For further reading, see Making some sense of Babel and afterwards.

To the extent it has been identified as a root of existing languages and/or we have written samples of the language, it is likely that something which might be named "Proto-Afro-Asiatic" existed, yes. Whether it represents a precursor to other language families, or how it fits with other languages chronologically, is very much another question.

If so, when?

Assuming such a language did exist, only two options for 'when?' are possible. Either it represents the pre-Noahic language, or it first appeared at Babel. There are claims that some written records survived the Flood (either carried on the ark, or perhaps recorded by Noah or his family, or both), and this certainly seems plausible. I'm also aware of nothing to contradict the idea that the pre-Flood language remained one of the post-Babel languages. Alternatively, it has its origin at Babel, along with every other language family (with the possible exception of one pre-Flood language).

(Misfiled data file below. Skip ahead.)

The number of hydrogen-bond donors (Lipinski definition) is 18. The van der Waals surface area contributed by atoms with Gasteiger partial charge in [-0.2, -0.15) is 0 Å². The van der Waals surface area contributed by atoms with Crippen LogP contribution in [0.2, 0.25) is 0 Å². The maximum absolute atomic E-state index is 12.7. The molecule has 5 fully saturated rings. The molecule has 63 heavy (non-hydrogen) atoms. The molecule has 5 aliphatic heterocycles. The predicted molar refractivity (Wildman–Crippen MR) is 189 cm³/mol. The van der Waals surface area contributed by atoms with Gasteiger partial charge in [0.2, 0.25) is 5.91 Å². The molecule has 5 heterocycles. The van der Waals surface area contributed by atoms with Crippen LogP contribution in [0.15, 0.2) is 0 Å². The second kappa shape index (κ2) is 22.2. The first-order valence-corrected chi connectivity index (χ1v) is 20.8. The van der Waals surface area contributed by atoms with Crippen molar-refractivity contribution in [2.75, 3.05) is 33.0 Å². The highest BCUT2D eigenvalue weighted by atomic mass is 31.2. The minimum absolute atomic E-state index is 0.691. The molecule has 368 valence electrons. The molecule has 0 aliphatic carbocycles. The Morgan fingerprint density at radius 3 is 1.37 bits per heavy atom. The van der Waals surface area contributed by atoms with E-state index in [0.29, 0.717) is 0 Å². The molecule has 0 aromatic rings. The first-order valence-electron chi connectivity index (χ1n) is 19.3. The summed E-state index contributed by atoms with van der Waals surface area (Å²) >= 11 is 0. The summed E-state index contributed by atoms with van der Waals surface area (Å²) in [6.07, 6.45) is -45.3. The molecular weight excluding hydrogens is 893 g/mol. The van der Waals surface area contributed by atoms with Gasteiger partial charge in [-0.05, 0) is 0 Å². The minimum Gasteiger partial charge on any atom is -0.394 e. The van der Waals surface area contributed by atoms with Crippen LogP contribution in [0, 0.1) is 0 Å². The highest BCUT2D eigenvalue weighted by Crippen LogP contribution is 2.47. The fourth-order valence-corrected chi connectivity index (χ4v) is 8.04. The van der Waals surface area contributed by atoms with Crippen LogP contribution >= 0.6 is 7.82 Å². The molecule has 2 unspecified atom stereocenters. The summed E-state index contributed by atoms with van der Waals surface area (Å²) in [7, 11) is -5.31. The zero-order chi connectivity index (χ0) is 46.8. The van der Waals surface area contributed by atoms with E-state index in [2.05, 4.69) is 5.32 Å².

The pre-Flood world "perished". We have many remnants thereof (fossils), but human remains and artifacts seem notably absent and were likely specifically targeted for destruction. Since this is the case, we can have very high confidence that any human artifacts or remains post-date the Flood. By extension, since dating of Proto-Afro-Asiatic is largely based on other dating claims which must be incorrect if Scripture is true, it follows that those claims are almost certainly wrong, and one of the above-stated chronologies is correct.

Honestly, what this question seems to amount to is yet another attempt to take a poorly-substantiated claim and wave it about as "disproving" Scripture... which, as usual, falls apart on closer inspection.